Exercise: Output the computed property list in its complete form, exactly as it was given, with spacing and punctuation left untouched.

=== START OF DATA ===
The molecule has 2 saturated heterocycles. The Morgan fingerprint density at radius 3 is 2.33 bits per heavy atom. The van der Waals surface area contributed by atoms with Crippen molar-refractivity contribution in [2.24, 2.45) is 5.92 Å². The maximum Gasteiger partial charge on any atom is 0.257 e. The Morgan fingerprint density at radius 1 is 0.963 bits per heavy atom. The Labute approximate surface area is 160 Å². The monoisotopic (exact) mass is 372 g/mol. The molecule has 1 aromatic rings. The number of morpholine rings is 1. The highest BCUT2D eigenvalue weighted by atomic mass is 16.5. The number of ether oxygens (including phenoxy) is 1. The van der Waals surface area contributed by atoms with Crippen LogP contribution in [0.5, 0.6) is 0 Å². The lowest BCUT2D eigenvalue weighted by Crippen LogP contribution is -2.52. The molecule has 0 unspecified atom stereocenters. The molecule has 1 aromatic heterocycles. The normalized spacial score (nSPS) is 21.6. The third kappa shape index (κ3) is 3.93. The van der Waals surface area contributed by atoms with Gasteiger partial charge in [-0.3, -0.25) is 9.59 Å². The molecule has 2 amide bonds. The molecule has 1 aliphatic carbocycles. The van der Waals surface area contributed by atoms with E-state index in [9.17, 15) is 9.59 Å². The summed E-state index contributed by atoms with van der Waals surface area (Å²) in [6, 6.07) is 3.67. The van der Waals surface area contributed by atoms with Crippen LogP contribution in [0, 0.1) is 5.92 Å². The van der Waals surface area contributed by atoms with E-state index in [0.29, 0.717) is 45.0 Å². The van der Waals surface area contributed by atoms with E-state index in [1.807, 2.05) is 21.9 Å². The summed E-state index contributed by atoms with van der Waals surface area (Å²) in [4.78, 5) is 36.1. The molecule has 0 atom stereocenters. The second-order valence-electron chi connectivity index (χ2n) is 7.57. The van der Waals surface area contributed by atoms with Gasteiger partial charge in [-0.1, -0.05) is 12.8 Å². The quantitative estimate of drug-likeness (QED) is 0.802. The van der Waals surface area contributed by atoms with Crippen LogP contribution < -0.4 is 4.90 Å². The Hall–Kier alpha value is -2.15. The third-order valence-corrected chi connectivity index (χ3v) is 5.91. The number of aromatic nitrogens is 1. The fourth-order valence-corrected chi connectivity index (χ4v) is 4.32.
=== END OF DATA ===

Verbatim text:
The molecule has 2 saturated heterocycles. The Morgan fingerprint density at radius 3 is 2.33 bits per heavy atom. The van der Waals surface area contributed by atoms with Crippen molar-refractivity contribution in [2.24, 2.45) is 5.92 Å². The maximum Gasteiger partial charge on any atom is 0.257 e. The Morgan fingerprint density at radius 1 is 0.963 bits per heavy atom. The Labute approximate surface area is 160 Å². The monoisotopic (exact) mass is 372 g/mol. The molecule has 1 aromatic rings. The number of morpholine rings is 1. The highest BCUT2D eigenvalue weighted by atomic mass is 16.5. The number of ether oxygens (including phenoxy) is 1. The van der Waals surface area contributed by atoms with Crippen LogP contribution in [0.5, 0.6) is 0 Å². The lowest BCUT2D eigenvalue weighted by Crippen LogP contribution is -2.52. The molecule has 0 unspecified atom stereocenters. The molecule has 1 aromatic heterocycles. The normalized spacial score (nSPS) is 21.6. The third kappa shape index (κ3) is 3.93. The van der Waals surface area contributed by atoms with Gasteiger partial charge in [-0.3, -0.25) is 9.59 Å². The molecule has 2 amide bonds. The molecule has 1 aliphatic carbocycles. The van der Waals surface area contributed by atoms with E-state index in [9.17, 15) is 9.59 Å². The summed E-state index contributed by atoms with van der Waals surface area (Å²) in [6, 6.07) is 3.67. The van der Waals surface area contributed by atoms with Crippen LogP contribution in [0, 0.1) is 5.92 Å². The van der Waals surface area contributed by atoms with E-state index in [0.29, 0.717) is 45.0 Å². The van der Waals surface area contributed by atoms with E-state index in [1.807, 2.05) is 21.9 Å². The summed E-state index contributed by atoms with van der Waals surface area (Å²) in [4.78, 5) is 36.1. The molecule has 0 atom stereocenters. The second-order valence-electron chi connectivity index (χ2n) is 7.57. The van der Waals surface area contributed by atoms with Gasteiger partial charge in [-0.1, -0.05) is 12.8 Å². The quantitative estimate of drug-likeness (QED) is 0.802. The van der Waals surface area contributed by atoms with Crippen LogP contribution < -0.4 is 4.90 Å². The Hall–Kier alpha value is -2.15. The third-order valence-corrected chi connectivity index (χ3v) is 5.91. The number of aromatic nitrogens is 1. The fourth-order valence-corrected chi connectivity index (χ4v) is 4.32.